Wednesday, January 15, 2014

Classic Trial of Orestes for Matricide slated for January 29 in Chicago

An ancient history resource article by  © 2013
Orestes and Elektra by Menelaus after Praxiteles
1st century CE.
 Photographed at the Palazzo Altemps
in Rome, Italy 
by  © 2009

I see that a group of attorneys in Chicago are planning to put Orestes on trial for matricide on January 29th, 2014.  They're only a few thousand years late!  Talk about how slow the wheels of justice turn!

Following the tremendous success of the National Hellenic Museum’s Trial of Socrates in January 2013, Patrick Fitzgerald, Dan Webb, Patrick Collins & Bob Clifford take on another ancient Greek in the Trial of Orestes, son of Agamemnon, of the cursed House of Atreus. 
The Trial will take place at the UIC Forum – 725 West Roosevelt Road, Chicago, IL 60607, Wednesday, January 29th, 2014 from 6 to 9pm. Reception to follow immediately after the trial. Tickets available through TicketMaster: $100 per ticket; student tickets: $50 (must present valid Student ID). 
Judges Richard A. Posner, Presiding, Charles P. Kocoras, William J. Bauer, and a jury of distinguished citizens of Chicago, will decide the validity of these charges. Orestes will be defended by Dan K. Webb (Winston & Strawn) and Robert A. Clifford (Clifford Law Offices). Counsel for the prosecution will be Patrick J. Fitzgerald (Skadden, Arps, Slate, Meagher & Flom LLP) and Patrick M. Collins (Perkins Coie).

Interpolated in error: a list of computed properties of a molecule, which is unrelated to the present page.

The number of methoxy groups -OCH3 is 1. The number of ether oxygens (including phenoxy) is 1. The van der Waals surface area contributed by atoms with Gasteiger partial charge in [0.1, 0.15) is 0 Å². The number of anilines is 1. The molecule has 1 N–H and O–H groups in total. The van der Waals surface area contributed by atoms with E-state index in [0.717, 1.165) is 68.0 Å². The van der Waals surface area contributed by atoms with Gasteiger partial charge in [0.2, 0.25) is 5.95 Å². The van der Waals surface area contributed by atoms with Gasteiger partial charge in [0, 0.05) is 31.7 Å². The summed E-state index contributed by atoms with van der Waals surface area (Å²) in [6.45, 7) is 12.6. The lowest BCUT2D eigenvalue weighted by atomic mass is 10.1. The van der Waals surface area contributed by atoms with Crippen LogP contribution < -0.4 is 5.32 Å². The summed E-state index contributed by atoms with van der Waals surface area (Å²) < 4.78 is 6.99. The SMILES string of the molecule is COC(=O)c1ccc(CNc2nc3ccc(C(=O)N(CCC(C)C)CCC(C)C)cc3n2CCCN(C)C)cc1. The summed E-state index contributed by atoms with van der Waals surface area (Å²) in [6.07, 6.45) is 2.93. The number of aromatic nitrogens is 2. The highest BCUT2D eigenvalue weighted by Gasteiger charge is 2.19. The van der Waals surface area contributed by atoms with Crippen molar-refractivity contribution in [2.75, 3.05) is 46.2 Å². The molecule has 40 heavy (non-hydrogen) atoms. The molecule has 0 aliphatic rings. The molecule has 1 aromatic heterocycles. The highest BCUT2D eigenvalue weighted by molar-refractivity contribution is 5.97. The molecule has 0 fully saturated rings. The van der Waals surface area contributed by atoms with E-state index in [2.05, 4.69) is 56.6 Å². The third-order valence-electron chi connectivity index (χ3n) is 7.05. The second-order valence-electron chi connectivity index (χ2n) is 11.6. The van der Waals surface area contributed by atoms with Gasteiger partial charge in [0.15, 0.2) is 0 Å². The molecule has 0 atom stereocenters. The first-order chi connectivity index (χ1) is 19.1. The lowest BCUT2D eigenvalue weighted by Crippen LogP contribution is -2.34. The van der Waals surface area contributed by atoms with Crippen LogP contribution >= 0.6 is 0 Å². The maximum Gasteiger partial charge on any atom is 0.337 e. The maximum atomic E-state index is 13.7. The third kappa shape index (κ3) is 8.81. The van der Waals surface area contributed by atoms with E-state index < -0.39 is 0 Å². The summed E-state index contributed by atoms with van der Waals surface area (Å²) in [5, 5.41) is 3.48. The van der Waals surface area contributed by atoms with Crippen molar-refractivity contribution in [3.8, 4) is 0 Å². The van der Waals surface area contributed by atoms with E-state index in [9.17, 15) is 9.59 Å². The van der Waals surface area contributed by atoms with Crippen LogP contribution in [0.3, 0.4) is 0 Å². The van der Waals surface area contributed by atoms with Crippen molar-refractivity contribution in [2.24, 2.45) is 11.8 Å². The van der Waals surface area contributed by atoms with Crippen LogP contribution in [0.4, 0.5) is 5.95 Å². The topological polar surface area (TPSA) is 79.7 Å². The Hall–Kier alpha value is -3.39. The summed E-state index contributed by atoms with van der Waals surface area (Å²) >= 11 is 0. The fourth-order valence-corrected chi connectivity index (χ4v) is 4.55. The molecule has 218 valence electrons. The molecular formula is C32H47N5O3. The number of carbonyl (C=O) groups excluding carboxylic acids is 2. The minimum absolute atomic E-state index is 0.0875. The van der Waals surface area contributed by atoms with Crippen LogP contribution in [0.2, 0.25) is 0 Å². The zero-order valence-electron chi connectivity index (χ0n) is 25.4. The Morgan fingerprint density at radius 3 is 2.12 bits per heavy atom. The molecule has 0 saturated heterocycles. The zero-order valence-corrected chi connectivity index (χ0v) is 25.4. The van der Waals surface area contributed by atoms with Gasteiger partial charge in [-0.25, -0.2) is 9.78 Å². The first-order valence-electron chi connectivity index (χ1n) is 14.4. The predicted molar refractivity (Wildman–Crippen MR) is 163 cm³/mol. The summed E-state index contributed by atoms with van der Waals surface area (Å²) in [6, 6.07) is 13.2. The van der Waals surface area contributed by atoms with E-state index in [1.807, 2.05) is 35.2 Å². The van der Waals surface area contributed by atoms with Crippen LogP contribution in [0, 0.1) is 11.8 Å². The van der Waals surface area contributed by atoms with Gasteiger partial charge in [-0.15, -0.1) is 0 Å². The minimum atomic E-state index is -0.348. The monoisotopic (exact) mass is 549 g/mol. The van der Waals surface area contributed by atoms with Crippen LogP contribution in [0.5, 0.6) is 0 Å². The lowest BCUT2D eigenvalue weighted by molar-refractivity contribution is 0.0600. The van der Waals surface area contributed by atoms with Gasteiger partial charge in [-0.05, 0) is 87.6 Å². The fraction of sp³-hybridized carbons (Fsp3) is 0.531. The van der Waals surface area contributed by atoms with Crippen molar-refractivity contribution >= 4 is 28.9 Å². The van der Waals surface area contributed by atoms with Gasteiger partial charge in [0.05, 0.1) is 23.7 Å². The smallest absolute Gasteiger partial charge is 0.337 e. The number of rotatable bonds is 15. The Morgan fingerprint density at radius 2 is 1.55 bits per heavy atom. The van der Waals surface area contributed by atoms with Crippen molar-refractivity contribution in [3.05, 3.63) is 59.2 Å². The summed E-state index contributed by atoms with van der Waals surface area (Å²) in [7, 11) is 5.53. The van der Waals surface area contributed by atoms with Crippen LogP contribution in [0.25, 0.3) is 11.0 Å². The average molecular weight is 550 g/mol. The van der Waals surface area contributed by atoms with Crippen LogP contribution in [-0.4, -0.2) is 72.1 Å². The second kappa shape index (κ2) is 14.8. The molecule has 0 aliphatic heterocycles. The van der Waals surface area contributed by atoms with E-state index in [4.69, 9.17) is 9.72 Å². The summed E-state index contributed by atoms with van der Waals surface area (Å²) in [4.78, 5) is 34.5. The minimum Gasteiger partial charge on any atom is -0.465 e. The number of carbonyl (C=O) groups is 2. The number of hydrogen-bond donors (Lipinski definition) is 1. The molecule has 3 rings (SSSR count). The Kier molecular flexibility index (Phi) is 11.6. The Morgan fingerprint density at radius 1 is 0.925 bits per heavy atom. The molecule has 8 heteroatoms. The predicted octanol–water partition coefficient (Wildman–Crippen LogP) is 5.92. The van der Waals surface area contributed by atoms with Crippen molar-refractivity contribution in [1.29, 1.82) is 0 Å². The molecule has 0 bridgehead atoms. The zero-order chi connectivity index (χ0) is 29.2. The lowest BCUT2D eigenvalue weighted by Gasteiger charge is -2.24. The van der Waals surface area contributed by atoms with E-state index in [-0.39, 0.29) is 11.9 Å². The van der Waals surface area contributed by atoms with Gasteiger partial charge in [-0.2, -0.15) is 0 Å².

A bronze sculpture of Aeschylus from the
Archaeological Museum of Florence, Italy.
Image courtesy of Wikimedia Commons

The trial is based on The Oresteia, by Greek playwright Aeschylus (525-456 BC), a foundational literary work that examines the crucial place of law in society, depicting the movement from primitive retaliatory vengeance to civilized justice and a hopeful new order under the rule of law. 
Consisting of Agamemnon, The Libation Bearers, and The Eumenides, the trilogy constitutes a deeply affecting study of crime and punishment, probing such irresolvable and vexatious issues as the nature of justice, the frequent conflicts between love and duty, the torments of moral decision making, our obligations to the gods, society, and ourselves, and the spiritual consequences of irremediable actions. Above all, the Oresteia shows us the burdens of a culture based on the lex talionis—an eye for an eye—and the blessings of a jury trial in a court of law.

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